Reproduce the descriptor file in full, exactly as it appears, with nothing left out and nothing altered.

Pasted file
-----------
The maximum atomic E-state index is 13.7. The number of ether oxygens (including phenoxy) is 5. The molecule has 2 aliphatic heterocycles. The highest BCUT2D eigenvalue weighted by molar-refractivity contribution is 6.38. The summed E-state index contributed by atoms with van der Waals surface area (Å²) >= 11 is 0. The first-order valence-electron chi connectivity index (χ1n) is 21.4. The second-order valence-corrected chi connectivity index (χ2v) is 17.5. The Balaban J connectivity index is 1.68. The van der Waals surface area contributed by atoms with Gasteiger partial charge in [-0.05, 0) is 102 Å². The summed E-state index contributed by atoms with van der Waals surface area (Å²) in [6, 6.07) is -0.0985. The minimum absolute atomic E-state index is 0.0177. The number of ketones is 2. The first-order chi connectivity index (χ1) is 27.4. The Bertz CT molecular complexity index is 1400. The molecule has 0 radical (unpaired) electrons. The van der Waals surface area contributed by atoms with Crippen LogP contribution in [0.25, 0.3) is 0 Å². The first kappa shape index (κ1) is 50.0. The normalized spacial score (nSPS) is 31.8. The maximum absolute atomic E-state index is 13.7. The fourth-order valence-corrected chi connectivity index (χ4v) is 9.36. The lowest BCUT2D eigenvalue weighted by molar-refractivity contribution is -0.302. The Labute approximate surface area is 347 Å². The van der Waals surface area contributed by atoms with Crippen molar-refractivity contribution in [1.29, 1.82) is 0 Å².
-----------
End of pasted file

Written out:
The maximum atomic E-state index is 13.7. The number of ether oxygens (including phenoxy) is 5. The molecule has 2 aliphatic heterocycles. The highest BCUT2D eigenvalue weighted by molar-refractivity contribution is 6.38. The summed E-state index contributed by atoms with van der Waals surface area (Å²) >= 11 is 0. The first-order valence-electron chi connectivity index (χ1n) is 21.4. The second-order valence-corrected chi connectivity index (χ2v) is 17.5. The Balaban J connectivity index is 1.68. The van der Waals surface area contributed by atoms with Gasteiger partial charge in [-0.05, 0) is 102 Å². The summed E-state index contributed by atoms with van der Waals surface area (Å²) in [6, 6.07) is -0.0985. The minimum absolute atomic E-state index is 0.0177. The number of ketones is 2. The first-order chi connectivity index (χ1) is 27.4. The Bertz CT molecular complexity index is 1400. The molecule has 0 radical (unpaired) electrons. The van der Waals surface area contributed by atoms with Crippen LogP contribution in [0.25, 0.3) is 0 Å². The first kappa shape index (κ1) is 50.0. The normalized spacial score (nSPS) is 31.8. The maximum absolute atomic E-state index is 13.7. The fourth-order valence-corrected chi connectivity index (χ4v) is 9.36. The lowest BCUT2D eigenvalue weighted by molar-refractivity contribution is -0.302. The Labute approximate surface area is 347 Å². The van der Waals surface area contributed by atoms with Crippen molar-refractivity contribution in [1.29, 1.82) is 0 Å².